When the partial shutdown of the federal government began on Oct. 1, all brick-and-mortar facilities within the Big South Fork National River & Recreation Area were closed — the visitors centers at Bandy Creek and Stearns, the campgrounds, the restroom facilities, and the privately-operated concessionaire facilities within the park’s boundaries, such as Charit Creek Hostel and Station Camp Horse Camp.

In the first few days after the shutdown, the physical facilities were simply closed, while the remainder of the park remained unaffected by the closure. For example, at the popular East Rim Overlook off S.R. 297 just inside the park’s east boundary, the restroom facility at the trailhead was locked and a sign placed informing visitors that the lack of funding was responsible for the closure. However, the road to the trailhead remained open, and there was no sign on the trailhead bulletin board announcing that the overlook itself was affected.

Several days later, however, barricades were placed at the entrance to East Rim Road and several other high-traffic areas of the park, such as the Leatherwood Ford river access area. Lesser-visited areas of the 125,000-acre park, meanwhile, remained open and without signage.

Last week, a number of additional trailheads were marked as closed and additional barriers were placed. And, by the weekend, barricades had been placed across Station Camp Road — blocking tens of thousands of acres of popular equine usage area during the park’s primary horseback riding season.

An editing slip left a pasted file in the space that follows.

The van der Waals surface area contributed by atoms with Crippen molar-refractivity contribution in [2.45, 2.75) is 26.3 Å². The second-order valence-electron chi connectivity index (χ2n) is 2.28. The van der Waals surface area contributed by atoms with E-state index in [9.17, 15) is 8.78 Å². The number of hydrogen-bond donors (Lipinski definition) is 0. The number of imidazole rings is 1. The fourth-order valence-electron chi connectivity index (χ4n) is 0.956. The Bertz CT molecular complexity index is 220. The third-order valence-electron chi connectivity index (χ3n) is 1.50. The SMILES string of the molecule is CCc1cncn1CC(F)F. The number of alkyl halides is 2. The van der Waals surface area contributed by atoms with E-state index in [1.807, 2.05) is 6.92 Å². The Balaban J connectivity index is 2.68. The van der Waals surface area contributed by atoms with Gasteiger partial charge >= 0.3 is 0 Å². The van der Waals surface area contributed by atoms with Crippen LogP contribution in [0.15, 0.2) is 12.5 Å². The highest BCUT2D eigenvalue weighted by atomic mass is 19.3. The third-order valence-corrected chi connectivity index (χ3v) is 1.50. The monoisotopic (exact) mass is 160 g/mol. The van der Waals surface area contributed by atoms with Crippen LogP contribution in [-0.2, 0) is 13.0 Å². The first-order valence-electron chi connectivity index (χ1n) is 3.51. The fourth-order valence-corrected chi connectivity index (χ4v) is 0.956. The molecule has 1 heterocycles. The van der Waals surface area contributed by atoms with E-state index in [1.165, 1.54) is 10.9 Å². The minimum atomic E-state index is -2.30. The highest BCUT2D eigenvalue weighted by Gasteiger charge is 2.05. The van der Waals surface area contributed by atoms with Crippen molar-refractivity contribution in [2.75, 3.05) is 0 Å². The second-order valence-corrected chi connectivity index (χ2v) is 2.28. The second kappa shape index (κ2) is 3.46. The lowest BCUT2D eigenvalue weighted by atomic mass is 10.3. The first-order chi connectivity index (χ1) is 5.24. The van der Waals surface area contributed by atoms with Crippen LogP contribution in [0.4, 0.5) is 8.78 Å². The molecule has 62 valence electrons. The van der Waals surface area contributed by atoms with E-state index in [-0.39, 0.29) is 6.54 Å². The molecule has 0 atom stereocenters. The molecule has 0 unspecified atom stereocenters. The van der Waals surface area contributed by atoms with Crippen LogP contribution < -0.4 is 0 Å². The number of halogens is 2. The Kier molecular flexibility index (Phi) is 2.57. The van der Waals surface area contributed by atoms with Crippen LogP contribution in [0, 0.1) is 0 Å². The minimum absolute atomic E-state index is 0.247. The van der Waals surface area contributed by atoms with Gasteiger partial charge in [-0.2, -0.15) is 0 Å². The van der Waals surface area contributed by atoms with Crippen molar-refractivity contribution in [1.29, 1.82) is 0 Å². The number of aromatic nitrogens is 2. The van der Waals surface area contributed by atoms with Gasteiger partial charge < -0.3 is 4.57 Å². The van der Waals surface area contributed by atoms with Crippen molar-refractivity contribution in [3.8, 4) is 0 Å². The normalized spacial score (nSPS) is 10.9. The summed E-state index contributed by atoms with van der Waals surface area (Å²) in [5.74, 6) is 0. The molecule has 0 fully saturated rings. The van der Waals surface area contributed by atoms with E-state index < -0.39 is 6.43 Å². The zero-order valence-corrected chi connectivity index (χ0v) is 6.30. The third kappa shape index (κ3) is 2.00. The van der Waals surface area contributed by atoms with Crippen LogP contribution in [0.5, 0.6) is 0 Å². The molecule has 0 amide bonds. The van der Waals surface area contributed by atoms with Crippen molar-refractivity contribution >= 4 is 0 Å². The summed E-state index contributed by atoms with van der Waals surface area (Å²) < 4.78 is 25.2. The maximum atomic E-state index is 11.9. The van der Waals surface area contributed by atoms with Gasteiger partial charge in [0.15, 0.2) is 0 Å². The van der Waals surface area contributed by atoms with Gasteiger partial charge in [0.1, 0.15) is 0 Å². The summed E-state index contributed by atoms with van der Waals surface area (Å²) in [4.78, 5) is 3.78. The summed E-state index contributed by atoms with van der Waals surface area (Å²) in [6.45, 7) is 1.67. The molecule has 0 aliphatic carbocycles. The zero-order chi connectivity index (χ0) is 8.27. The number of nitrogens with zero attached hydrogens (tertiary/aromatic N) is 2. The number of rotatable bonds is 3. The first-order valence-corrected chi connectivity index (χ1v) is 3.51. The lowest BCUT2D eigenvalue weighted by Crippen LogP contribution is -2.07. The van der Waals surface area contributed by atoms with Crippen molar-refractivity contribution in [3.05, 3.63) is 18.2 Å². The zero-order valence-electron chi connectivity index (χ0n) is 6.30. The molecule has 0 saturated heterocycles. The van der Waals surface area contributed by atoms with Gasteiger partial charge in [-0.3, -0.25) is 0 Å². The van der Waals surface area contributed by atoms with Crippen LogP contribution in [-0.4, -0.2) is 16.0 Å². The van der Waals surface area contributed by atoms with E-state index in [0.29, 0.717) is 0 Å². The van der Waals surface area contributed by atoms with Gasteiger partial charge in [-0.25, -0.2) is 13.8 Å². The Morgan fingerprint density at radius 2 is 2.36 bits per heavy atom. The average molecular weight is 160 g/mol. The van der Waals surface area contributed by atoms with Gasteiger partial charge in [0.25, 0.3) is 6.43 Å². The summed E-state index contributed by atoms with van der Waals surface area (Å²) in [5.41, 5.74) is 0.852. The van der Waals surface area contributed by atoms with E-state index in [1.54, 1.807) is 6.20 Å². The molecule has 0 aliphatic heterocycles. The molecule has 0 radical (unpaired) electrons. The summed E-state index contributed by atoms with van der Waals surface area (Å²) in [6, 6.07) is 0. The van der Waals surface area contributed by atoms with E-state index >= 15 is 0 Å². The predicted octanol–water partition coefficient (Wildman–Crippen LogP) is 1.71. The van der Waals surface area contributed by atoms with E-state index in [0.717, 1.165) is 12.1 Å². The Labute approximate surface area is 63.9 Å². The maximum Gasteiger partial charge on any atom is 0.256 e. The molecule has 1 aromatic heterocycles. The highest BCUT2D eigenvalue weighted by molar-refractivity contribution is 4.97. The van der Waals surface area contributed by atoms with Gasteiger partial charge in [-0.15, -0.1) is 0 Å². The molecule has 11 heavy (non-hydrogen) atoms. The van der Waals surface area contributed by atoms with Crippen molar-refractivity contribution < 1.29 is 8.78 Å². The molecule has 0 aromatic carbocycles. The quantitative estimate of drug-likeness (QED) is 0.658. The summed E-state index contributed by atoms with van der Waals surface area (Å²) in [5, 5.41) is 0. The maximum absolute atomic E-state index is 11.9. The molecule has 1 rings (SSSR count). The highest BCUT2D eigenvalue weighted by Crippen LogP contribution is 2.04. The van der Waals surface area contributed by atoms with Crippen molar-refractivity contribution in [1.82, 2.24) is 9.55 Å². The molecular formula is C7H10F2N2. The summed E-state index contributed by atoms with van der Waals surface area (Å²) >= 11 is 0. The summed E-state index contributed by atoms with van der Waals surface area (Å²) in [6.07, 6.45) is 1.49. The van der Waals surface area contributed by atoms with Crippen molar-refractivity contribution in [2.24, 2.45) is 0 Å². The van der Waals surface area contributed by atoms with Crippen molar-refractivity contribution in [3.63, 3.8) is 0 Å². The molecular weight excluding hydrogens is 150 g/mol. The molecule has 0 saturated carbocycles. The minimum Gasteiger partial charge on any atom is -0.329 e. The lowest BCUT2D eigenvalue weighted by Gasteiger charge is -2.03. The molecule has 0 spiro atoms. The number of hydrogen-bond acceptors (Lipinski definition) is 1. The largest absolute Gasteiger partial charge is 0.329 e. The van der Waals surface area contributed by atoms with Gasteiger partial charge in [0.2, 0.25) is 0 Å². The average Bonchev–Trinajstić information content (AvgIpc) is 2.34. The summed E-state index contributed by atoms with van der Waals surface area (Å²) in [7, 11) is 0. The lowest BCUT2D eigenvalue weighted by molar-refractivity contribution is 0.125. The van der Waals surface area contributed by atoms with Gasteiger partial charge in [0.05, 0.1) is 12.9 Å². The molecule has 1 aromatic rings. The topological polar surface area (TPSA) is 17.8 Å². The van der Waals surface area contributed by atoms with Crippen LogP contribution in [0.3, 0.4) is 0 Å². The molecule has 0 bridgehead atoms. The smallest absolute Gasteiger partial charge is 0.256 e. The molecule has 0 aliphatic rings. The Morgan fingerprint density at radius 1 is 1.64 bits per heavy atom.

As the government shutdown has dragged on, efforts to stop visitors from visiting America’s public places that are under the federal government’s very large umbrella have been maximized.

While Republicans and Democrats in Washington have relentlessly attempted to place blame on one another, one clear loser in the shutdown fiasco has been the National Park Service. The Big South Fork NRRA isn’t the only national park to essentially be roped off from the public. The Great Smoky Mountains and others have been similarly affected . . . even as many national forests (the Daniel Boone National Forest in southern Kentucky withstanding) have been largely without impact.

The reasons for most of the closures within America’s national parks are obvious. With most staff members furloughed, there is no way visitors centers and campgrounds can be open, because there is no one to staff them. Likewise, with no maintenance personnel to clean restroom facilities, it’s fairly obvious why those buildings must be closed.

But closing unstaffed parts of our parks — such as roads and trails — is a slap in the face to citizens and taxpayers.

As the shutdown lingers, American taxpayers deserve to know who ordered unstaffed areas of the Big South Fork — which were not barricaded during the last government shutdown in 1995 — and other national parks to be closed. Did the order come from the regional offices of the National Park Service? From higher up?

It is a question that deserves to be asked. It is a question that deserves an answer.